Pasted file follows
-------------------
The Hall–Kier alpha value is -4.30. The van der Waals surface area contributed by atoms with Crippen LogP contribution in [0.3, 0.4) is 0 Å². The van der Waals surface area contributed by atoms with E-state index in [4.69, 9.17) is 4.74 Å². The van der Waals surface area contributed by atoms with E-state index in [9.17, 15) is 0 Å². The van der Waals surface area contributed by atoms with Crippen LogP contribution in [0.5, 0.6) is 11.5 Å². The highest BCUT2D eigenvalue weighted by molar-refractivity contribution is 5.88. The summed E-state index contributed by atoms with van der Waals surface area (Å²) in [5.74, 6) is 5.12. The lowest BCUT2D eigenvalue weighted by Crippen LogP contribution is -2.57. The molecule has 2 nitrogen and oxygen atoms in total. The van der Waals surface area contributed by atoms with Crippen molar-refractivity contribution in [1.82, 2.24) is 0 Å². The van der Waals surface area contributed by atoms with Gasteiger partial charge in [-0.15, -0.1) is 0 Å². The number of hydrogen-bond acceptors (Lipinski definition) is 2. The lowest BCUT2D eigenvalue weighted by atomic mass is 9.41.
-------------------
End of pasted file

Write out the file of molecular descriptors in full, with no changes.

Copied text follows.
The Hall–Kier alpha value is -4.30. The van der Waals surface area contributed by atoms with Crippen LogP contribution in [0.3, 0.4) is 0 Å². The van der Waals surface area contributed by atoms with E-state index in [4.69, 9.17) is 4.74 Å². The van der Waals surface area contributed by atoms with E-state index in [9.17, 15) is 0 Å². The van der Waals surface area contributed by atoms with Crippen LogP contribution in [0.5, 0.6) is 11.5 Å². The highest BCUT2D eigenvalue weighted by molar-refractivity contribution is 5.88. The summed E-state index contributed by atoms with van der Waals surface area (Å²) in [5.74, 6) is 5.12. The lowest BCUT2D eigenvalue weighted by Crippen LogP contribution is -2.57. The molecule has 2 nitrogen and oxygen atoms in total. The van der Waals surface area contributed by atoms with Crippen molar-refractivity contribution in [1.82, 2.24) is 0 Å². The van der Waals surface area contributed by atoms with Gasteiger partial charge in [-0.15, -0.1) is 0 Å². The number of hydrogen-bond acceptors (Lipinski definition) is 2. The lowest BCUT2D eigenvalue weighted by atomic mass is 9.41.